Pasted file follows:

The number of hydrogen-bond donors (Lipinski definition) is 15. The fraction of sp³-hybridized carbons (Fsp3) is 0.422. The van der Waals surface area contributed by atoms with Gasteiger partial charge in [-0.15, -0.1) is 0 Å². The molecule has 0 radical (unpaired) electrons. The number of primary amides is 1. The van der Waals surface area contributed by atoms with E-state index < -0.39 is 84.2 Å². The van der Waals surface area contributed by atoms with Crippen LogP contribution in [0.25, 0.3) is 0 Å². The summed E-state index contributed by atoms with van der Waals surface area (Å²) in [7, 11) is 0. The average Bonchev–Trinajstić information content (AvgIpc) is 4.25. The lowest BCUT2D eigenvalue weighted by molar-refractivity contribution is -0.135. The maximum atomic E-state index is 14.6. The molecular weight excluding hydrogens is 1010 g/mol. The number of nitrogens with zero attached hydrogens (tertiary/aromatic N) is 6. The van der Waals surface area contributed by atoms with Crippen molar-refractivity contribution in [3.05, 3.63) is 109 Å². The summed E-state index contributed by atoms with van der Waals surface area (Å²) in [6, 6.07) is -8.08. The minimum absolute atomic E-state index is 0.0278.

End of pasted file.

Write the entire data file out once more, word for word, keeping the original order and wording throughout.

The number of hydrogen-bond donors (Lipinski definition) is 15. The fraction of sp³-hybridized carbons (Fsp3) is 0.422. The van der Waals surface area contributed by atoms with Gasteiger partial charge in [-0.15, -0.1) is 0 Å². The molecule has 0 radical (unpaired) electrons. The number of primary amides is 1. The van der Waals surface area contributed by atoms with E-state index < -0.39 is 84.2 Å². The van der Waals surface area contributed by atoms with Crippen LogP contribution in [0.25, 0.3) is 0 Å². The summed E-state index contributed by atoms with van der Waals surface area (Å²) in [7, 11) is 0. The average Bonchev–Trinajstić information content (AvgIpc) is 4.25. The lowest BCUT2D eigenvalue weighted by molar-refractivity contribution is -0.135. The maximum atomic E-state index is 14.6. The molecular weight excluding hydrogens is 1010 g/mol. The number of nitrogens with zero attached hydrogens (tertiary/aromatic N) is 6. The van der Waals surface area contributed by atoms with Crippen molar-refractivity contribution in [3.05, 3.63) is 109 Å². The summed E-state index contributed by atoms with van der Waals surface area (Å²) in [6, 6.07) is -8.08. The minimum absolute atomic E-state index is 0.0278.